Bachelor, a great femme fatale, plays a truly modern woman who must connect with the old boys club in order to succeed in her new position. Her character is very unique and displays a great deal of strength and determination, standing up to the chauvinism with humor and pride. Not bad for a second feature and unique in a variety of ways.
*Silent Partner, 1944, George Blair,, 56, 0, NA
[no IMDB reviews]
Reporters investigating the death of a friend begin to suspect that their newspaper's editor may have been responsible for it.
Storm Over Lisbon †, 1944, George Sherman,, 86, 2, 6.0
Republic Pictures' answer to CASABLANCA, with Arlen and Ralston, instead of Bogart and Bergman
django-125 February 2005
I'm not one of those people who has memorized CASABLANCA or who watch it once a year. It was a good b-movie, but there are thousands of other films I need to see, so I've moved on, and I'm not in the least bothered that STORM OVER LISBON is basically Republic Pictures' low-budget echo of CASABLANCA, with Richard Arlen and Vera Ralston echoing Bogart and Bergman (after all, I can hear Republic president,and husband of Vera Ralston, Herbert Yates saying, "Bergman is a mysterious European with a seductive accent, so is Vera! This is a great vehicle for her."). The plot here is somewhat different, but there's no question that this film would not even exist without CASABLANCA.
There's a lot of tension created in STORM OVER LISBON, and it's well-acted by Arlen, Robert Livingston, Erich Von Stroheim, Otto Kruger, Eduardo Ciannelli, and Republic regulars Kenne Duncan and Roy Barcroft reprising their heavy roles, but this time instead of working for an evil town boss in a western, they are working for shady club owner Von Stroheim.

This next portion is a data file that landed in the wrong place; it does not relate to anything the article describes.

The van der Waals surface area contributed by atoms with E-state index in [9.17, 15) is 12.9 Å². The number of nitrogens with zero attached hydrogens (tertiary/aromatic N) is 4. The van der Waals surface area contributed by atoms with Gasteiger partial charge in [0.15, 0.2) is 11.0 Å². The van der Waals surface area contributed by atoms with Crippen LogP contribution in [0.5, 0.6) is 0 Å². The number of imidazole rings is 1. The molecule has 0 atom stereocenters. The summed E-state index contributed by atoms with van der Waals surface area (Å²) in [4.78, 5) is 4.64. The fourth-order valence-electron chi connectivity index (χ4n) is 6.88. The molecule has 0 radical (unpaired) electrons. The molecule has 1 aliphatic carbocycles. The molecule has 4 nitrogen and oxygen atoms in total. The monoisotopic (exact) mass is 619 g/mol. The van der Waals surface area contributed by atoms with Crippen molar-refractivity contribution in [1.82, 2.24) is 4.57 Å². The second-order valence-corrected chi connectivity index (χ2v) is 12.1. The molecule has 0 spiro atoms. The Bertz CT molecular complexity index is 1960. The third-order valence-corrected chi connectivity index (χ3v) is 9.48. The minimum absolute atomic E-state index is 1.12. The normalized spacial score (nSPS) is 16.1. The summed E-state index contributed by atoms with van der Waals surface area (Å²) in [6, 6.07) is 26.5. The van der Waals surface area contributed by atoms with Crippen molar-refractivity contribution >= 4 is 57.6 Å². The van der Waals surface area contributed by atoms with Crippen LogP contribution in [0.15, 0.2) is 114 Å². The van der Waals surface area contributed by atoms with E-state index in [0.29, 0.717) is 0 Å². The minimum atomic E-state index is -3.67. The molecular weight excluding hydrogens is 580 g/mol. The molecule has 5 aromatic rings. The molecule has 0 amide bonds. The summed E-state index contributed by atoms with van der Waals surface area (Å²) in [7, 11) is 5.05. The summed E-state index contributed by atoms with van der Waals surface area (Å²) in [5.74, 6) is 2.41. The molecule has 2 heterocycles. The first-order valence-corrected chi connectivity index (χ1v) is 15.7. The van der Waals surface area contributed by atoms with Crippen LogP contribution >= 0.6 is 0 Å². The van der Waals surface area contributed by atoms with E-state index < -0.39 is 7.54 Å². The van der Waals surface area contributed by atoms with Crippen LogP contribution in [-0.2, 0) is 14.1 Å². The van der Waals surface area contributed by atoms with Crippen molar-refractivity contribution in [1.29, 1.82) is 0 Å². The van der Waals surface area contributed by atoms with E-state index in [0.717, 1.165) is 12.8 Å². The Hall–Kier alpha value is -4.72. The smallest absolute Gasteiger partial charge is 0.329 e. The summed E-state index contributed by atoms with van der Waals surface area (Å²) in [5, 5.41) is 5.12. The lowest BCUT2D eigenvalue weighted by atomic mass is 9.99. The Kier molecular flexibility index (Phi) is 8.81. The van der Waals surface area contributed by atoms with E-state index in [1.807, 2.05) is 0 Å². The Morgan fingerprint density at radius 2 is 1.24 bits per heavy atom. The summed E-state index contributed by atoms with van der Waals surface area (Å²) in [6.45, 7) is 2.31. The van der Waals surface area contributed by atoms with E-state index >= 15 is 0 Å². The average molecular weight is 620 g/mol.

There's a well-staged dance sequence featuring Ms. Ralston, and after hearing for decades how bad she is, I was surprised at how bad she WASN'T. This was only her second dramatic film (I'm not counting her first two films, vehicles for her ice-skating prowess), and the script wisely does not give her many lines even though she is IN a lot of the film. The lack of dialogue helps to create a mysterious, seductive quality about Ms. Ralston, so whatever she DOES say we listen to and we apply a layer of mystery to. I don't know if her English is phonetic or not, but after having seen films starring Madonna, Tara Reid, Roseanne, and Milla Jovovich, I have no complaints about Vera Ralston.
Richard Arlen is always a comforting presence in a film--his gruff, virile persona is one we want to empathize with, and he has a natural quality that makes him believable. A story of spies and intrigue and back-stabbing and desperation in the Lisbon of World War II, STORM OVER LISBON is a successful b-espionage film that is a great way to kill 70 minutes on a rainy day.
The Girl Who Dared, 1944, Howard Bretherton, x, 56, 11, 6.0
Republic Pictures take on the "Old Dark House" mystery
gordonl56 5 May 2015